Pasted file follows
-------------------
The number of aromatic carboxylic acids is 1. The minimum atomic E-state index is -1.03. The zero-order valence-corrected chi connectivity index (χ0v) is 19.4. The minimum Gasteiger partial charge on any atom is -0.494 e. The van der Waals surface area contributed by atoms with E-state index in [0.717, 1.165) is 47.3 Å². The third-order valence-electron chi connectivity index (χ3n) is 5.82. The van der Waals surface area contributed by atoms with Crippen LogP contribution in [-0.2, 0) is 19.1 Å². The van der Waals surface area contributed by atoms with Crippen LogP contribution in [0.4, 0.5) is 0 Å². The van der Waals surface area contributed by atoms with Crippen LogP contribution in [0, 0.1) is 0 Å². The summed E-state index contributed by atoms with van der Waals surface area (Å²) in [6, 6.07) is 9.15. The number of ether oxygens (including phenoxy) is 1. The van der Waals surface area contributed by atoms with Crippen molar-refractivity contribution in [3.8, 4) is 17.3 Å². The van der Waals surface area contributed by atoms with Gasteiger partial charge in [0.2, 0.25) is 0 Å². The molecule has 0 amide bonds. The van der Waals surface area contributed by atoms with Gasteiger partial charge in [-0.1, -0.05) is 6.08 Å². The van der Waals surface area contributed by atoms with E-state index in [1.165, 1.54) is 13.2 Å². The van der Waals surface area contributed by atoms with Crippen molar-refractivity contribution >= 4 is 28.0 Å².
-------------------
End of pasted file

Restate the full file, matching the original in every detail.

The number of aromatic carboxylic acids is 1. The minimum atomic E-state index is -1.03. The zero-order valence-corrected chi connectivity index (χ0v) is 19.4. The minimum Gasteiger partial charge on any atom is -0.494 e. The van der Waals surface area contributed by atoms with E-state index in [0.717, 1.165) is 47.3 Å². The third-order valence-electron chi connectivity index (χ3n) is 5.82. The van der Waals surface area contributed by atoms with Crippen LogP contribution in [-0.2, 0) is 19.1 Å². The van der Waals surface area contributed by atoms with Crippen LogP contribution in [0.4, 0.5) is 0 Å². The van der Waals surface area contributed by atoms with Crippen LogP contribution in [0, 0.1) is 0 Å². The summed E-state index contributed by atoms with van der Waals surface area (Å²) in [6, 6.07) is 9.15. The number of ether oxygens (including phenoxy) is 1. The van der Waals surface area contributed by atoms with Crippen molar-refractivity contribution in [3.8, 4) is 17.3 Å². The van der Waals surface area contributed by atoms with Gasteiger partial charge in [0.2, 0.25) is 0 Å². The molecule has 0 amide bonds. The van der Waals surface area contributed by atoms with Gasteiger partial charge in [-0.1, -0.05) is 6.08 Å². The van der Waals surface area contributed by atoms with E-state index in [1.165, 1.54) is 13.2 Å². The van der Waals surface area contributed by atoms with Crippen molar-refractivity contribution >= 4 is 28.0 Å².